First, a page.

Friday, February 19, 2016

Jim Davenport RIP

If there ever was a Giant for life, it was Jim Davenport.  Make that a San Francisco Giant for life.  Jim Davenport's rookie season coincided with the Giants first season in San Francisco.  He was a slick fielding third baseman who might have been a bigger star if defensive metrics were tracked back in his day the way they are now.  He could hit, but was not a guy who was known for his hitting.  By the time I became aware of Major League Baseball and the Giants and started listening to games, Davenport had lost his starting 3B job to the stronger hitting Jim Ray Hart and was more of a utility player.  Still, he got in his share of games and I have fond memories of listening to Russ Hodges and Lon Simmons describe his exploits on the field.

There are two things I remember about Jim Davenport from those days:  1.  I've always equated him with a .250 batting average, because that is what he always seemed to be hitting, and in fact, that is very close to his career BA.  He did seem to get more than his share of clutch hits out of that rather mediocre BA, though.  2. Speaking of clutch, I remember a pre or postgame interview with Lon where Davenport attributed much of his ability to stick in the major leagues to his success against the Dodgers, especially in his rookie season.  I looked up his team splits in B-R an sure enough, he hit 17 of his 77 career HR's against the Dodgers.

Jim Davenport went on to become a coach and minor league manager in the Giants system.  He was named manager for the 1985 season by his old teammate turned GM Tom Haller.  Unfortunately, the Giants hit rock bottom in 1985 and both Haller and Davenport got axed in an organizational housecleaning late that season.  Al Rosen and Roger Craig turned the Giants around, but in fairness, some of their success was due to players acquired while Haller was the GM including Will Clark.  At the time of their firings, it was whispered that Davenport was maybe too nice to manage a major league team and maybe Haller was too cozy with his cronies from his playing days.

Jim Davenport continued to work in various capacities for the Giants over the years and was a fixture at spring training.  It is ironic that he died on the first day of spring training this year.  Jim Davenport, Good Giant!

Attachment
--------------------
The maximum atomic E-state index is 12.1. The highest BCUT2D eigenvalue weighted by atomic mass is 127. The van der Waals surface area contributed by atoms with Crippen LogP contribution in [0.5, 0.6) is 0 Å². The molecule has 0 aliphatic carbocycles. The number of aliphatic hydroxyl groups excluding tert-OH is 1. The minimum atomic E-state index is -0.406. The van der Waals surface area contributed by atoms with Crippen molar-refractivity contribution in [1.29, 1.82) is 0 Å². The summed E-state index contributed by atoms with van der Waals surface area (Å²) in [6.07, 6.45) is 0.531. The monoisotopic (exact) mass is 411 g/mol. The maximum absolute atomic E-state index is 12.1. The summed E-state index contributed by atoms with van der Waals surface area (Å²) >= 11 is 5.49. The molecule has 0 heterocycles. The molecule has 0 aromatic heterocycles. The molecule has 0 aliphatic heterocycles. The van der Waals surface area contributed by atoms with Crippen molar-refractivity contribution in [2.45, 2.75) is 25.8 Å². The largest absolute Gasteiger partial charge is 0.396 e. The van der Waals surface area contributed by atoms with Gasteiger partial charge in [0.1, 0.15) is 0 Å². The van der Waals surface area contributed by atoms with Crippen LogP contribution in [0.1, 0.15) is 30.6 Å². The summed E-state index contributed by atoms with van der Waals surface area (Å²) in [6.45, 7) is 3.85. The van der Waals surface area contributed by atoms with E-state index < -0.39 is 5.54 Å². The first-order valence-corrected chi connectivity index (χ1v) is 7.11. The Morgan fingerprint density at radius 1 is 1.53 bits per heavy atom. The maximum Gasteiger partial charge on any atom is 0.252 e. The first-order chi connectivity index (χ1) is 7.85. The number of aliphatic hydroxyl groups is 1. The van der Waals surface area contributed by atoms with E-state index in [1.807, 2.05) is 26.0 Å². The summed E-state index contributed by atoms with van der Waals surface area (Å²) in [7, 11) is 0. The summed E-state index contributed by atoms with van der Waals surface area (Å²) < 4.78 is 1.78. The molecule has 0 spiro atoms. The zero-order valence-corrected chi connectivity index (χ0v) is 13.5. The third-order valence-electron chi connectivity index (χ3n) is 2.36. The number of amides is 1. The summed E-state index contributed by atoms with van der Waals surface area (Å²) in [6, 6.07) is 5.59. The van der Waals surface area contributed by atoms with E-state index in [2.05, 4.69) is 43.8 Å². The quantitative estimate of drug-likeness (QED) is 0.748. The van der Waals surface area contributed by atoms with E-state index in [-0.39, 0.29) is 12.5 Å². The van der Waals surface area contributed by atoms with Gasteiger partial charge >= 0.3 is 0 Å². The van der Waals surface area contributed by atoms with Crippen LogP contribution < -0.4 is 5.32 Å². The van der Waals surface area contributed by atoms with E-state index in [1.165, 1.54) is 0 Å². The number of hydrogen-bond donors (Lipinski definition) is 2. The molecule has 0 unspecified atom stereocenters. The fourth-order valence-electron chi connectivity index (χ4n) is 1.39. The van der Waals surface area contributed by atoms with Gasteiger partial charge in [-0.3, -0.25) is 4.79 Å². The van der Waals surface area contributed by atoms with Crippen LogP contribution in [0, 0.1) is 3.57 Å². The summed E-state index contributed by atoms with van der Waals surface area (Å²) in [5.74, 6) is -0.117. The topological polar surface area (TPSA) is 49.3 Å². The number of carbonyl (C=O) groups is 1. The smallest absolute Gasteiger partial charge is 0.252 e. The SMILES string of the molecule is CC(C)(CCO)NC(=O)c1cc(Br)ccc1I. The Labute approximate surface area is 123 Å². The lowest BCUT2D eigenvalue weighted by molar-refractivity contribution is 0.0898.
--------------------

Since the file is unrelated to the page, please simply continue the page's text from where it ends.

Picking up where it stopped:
1. 3 more Jim Davenport career stats: .299 BA against LHP's. .285 BA with RISP. .272 BA in High Leverage situations.

  2. Interesting to read what you and other articles have said about him. I remember him more as a coach and manager in the Giants system. Sounds like he was a solid player on Giants teams filled with great names. RIP Jim Davenport.


    1. Thanks LG. In addition, I always thought he had one of the more elegant names in baseball. Then, my grandmother always used to call the sofa in the living room the davenport. LOL! I always got a kick out of her calling a piece of furniture by the same name as a Giants player.

      In many ways, I think of Jim Davenport as being very similar to Matt Duffy, although Duffman may end up being the better hitter over the long haul. Davenport use to play some shortstop in his utility role and was a much better hitter than Hal Lanier. I always used to think the Giants should give up whatever advantage Lanier gave them on defense for the extra hitting they would get from Davenport playing SS with Jim Ray Hart at 3B.

  3. Working 51 years for the team, he was one of the keys to this idea of a Giants family, and creating a culture of play. Because of the continuity from working in old NY club's system but coming in fresh at SF probably helped, but he was probably one of the most consistently beloved members amongst the organization itself. We think of the Hall of Famers, but a fair amount of "the Giants way" if there is one, comes from Davenport.